Downers Grove South Student Musician David Raineri Recently Played Carnegie Hall
By Daniel Smrokowski. Posted with permission of Bugle Newspapers
My friend and fellow athlete in Special Olympics Illinois, David Raineri, 16, of Downers Grove, sat one day after school with his legs outspread and a baritone horn upright on his lap. He was practicing a well-known Christmas song, “Angels We Have Heard On High,” for his school’s band.
David is a teen just like any other typically developing teen his age. The quality that makes him different is that he was born with Down syndrome.
This past March 21, we celebrated World Down Syndrome Awareness Day, an annual day where we learn to see Down syndrome, and other special needs, as a gift, and we learn to focus on an individual’s abilities.
People with special needs are a vital part of their families and bring an added dose of challenges.
“Aside from the day-to-day challenges of David having to work harder at things than other children, we really haven’t treated him any different than our other children,” said Don Raineri, David’s father.
Similar to David, I too have had to work harder than other peers my age, and my parents treated me just as they have my younger sisters.
Even though David and I have different special needs labels and face somewhat different challenges, we both are men who have achieved many accomplishments in life— from competing in Special Olympics Illinois to playing a musical instrument.
David plays the baritone; I have played the guitar.
David has competed in horseback riding, basketball and karate; I have competed in aquatics, basketball and softball. David is an altar server at Holy Trinity Catholic Parish in Westmont; I am a lector at the same parish.
On the weekend of March 13, David competed at the State Basketball Tournament for Special Olympics Illinois with his high school team – “D99 Hoops.” Although David and his team received a silver medal, winning is not the primary focus of the competition, as it is for professional sports and many levels of amateur sports.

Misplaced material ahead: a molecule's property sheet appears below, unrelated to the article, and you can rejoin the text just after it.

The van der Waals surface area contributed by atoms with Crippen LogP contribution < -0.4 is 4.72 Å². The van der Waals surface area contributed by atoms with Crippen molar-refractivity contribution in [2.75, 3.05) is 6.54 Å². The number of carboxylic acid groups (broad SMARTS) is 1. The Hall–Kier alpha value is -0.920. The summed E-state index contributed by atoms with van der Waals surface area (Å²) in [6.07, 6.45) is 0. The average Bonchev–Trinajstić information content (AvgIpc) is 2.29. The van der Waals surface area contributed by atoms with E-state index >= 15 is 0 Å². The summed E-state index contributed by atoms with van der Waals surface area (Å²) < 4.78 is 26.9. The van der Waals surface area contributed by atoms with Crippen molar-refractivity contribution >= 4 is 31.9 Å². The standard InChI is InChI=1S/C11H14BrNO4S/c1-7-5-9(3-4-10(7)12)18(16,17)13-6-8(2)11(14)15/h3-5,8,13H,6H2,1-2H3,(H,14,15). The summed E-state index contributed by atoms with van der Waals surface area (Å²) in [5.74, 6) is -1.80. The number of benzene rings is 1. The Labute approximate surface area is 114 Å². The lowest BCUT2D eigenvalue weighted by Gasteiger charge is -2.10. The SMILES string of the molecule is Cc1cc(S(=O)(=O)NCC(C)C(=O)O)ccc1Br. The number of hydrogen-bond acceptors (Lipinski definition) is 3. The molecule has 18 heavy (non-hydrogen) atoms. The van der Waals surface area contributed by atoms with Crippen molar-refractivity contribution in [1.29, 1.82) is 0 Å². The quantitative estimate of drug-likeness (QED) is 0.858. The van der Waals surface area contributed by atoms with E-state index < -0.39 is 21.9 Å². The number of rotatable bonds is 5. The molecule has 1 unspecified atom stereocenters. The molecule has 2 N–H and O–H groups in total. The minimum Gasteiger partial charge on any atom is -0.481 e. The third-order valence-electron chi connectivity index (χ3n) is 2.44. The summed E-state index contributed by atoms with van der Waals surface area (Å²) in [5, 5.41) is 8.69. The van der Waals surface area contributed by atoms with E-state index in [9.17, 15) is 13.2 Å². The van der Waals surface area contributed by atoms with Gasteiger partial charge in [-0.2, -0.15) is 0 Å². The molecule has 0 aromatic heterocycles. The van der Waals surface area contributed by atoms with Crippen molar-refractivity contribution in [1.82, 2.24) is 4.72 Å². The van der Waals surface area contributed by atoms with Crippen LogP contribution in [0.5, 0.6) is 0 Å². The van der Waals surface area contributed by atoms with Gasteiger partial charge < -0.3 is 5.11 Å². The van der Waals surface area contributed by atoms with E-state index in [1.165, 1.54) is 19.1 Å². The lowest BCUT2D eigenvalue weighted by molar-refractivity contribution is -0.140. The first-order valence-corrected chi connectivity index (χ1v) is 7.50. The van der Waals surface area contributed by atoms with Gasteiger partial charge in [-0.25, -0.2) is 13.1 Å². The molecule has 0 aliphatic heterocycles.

For David’s family, and other fans for Special Olympics, it’s pure joy to watch the competitions.
“Anytime you can see the athletes get out there and try so hard and play so hard and support each other not just on their team but on the other teams,” Don Rainer said. “When someone falls on the basketball court, everyone rushes to help the person up.”
For David, his favorite part of competing is “when the crowds cheers for me and my friends,” he told me.
The best part for our families and friends is to celebrate the many abilities that we do have.
“The greatest part of having a child with Down syndrome [or other special needs] is celebrating all of the milestones achieved,” said Don.
David’s family did just that this past month when David had the opportunity to play at Carnegie Hall in New York City. He, and one other person with Down syndrome, also from Downers Grove South High School, performed alongside their peers.
“It was really an awesome time,” said Wally, David’s mother.
This is a perfect example of how they are playing Unified, a concept from Special Olympics that encourages people with and without disabilities to play alongside each other.
My friend Tim Shriver, Chairman of Special Olympics Inc. worldwide, advocates for people to play Unified—both in sports and in other avenues of our lives.
“We can win the battle against humiliation and play Unified to teach respect to the world over,” Tim said in an email regarding the March Special Voices column.
Join me in celebrating the inspiring accomplishments that those of us with special needs achieve every day. To listen to an interview with David and his parents, visit www.SpecialChronicles.com. To view a multimedia version of David’s story, visit the Special Chronicles YouTube page.
Daniel Smrokowski is an athlete and Global Messenger with Special Olympics Illinois on the Southeast Association for Special Parks and Recreation (SEASPAR) team. He is also the Founder of Special Chronicles nonprofit new media company, a pioneering network that gives respect and voice to people with special needs. Come join us at: SpecialChronicles.com.